I had never known anything about the late trumpeter Uan Rasey beyond noticing his unusual name in discographies — until my friend Marc Caparone told me about taking a lesson with Uan, what a remarkable person he was, how he emphasized something larger than “technique,” which was the making of beautiful sounds.  Through Doug Ramsey’s RIFFTIDES, I learned this morning that Uan had died, age 90.  You can read more about this unique man and musician here —

But I want everyone to read one short paragraph about Uan Rasey — proof of how special a man he was.  It’s a story told by Uan’s grandson:

When he was 89 years old, he learned that his seven-year-old granddaughter Taylor had no way home from school because her mother had been delayed. Rather than let her wait, possibly for a long time, he called Access Paratransit. Blind and in his wheelchair, he got into the Access van and traveled three miles to the school. When he got there, he wheeled himself into the school, found Taylor and took her home in the van. Then, when they got to the house he fixed her a meal, and when Taylor’s mom got home, she found the two of them partying, having a great time.

Uan Rasey was a beautiful sound in human form, and we could do him honor by remembering that story and trying to live our lives that way.

4 responses to “UAN RASEY WILL BE MISSED

  1. Uan was the force behind the recent ambush of his friend, Jack Sheldon. Uan gathered together a band of fellow musicians who went to Jack’s home, serenaded him and got him into the yard for photographs- a bold, caring move for a friend who was having a difficult time in his life. Uan was a spectacular human being and I am sorry that I only knew him through his friends and never in person, a delightful pixie with a huge giving heart and a shining soul that sang in his music. He was a gift to the world that leaves us diminished.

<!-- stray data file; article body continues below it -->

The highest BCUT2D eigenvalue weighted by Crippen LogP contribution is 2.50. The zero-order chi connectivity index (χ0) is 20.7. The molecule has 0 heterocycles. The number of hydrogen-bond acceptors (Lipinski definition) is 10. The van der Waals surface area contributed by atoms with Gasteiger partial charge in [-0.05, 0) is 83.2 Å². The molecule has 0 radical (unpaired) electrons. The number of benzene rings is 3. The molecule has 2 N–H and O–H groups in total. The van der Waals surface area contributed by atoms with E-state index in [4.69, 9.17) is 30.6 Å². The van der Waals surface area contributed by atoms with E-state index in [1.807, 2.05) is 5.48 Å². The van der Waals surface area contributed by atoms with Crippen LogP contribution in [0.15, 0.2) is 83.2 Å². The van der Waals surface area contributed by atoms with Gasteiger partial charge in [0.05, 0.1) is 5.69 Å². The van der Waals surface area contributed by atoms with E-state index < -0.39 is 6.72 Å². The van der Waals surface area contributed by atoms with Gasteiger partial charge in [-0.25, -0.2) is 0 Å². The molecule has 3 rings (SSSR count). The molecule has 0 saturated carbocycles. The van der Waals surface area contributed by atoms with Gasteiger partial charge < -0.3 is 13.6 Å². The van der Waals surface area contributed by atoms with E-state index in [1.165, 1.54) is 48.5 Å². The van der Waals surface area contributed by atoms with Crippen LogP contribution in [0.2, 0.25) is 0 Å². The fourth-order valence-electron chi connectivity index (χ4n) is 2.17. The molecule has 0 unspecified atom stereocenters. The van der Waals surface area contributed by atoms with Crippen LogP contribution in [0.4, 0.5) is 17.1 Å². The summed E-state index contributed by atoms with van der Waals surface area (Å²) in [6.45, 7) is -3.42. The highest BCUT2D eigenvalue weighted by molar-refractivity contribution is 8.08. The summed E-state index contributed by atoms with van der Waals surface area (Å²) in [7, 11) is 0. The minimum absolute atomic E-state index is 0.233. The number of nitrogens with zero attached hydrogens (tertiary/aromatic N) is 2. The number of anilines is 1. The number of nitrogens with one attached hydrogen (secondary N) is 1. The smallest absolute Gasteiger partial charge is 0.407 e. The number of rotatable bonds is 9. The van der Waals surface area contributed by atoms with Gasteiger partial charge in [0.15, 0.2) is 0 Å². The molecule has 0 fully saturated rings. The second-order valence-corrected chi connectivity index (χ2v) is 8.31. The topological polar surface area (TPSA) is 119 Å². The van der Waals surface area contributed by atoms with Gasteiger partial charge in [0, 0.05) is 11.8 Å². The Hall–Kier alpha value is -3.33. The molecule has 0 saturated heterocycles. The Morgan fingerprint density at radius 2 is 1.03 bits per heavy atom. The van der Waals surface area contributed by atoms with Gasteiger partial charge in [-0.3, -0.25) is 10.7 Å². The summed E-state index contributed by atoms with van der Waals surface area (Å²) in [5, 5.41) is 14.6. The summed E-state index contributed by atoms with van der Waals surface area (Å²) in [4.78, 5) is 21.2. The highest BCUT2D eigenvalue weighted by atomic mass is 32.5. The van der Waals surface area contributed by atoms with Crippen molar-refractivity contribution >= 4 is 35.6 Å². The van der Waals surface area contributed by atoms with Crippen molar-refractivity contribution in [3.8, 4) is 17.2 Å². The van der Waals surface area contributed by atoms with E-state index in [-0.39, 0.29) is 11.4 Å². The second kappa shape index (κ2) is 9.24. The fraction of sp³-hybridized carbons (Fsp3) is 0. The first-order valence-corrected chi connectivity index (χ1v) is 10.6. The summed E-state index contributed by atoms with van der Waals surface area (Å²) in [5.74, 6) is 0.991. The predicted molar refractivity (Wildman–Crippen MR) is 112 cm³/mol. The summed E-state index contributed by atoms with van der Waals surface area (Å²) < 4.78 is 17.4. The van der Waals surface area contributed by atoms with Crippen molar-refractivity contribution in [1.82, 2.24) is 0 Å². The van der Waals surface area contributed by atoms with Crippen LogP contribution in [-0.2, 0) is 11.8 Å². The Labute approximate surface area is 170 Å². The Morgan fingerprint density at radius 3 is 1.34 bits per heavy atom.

2. May he rest in peace with Goz and the Greats. A Giant.

  3. Uan must have been an extraodinary man…To leave memories like this in peoples minds would be wonderful…I’m sure he took all of those priceless assets with him to Heaven.

  4. I knew Uan through friends he knew at church, and met 19 years ago him while I was working. While on a forklift moving some heavy things in an out of a building door, my concentration was broken by someone behind me, clapping. There was an old guy in a wheelchair applauding and whistling! I got down and he introduced himself to me, and told me he appreciated the skillful job I was doing, and wasn’t that amazing. But applause? He told me he appreciated people who were skilled, who were good at what they did, artists. I had never seen myself as that before Uan. I got to know him much better after that, and in fact, he bought me lunch against my will just last January. He was the nicest guy ever, a tonic to be around, and is sorely missed.

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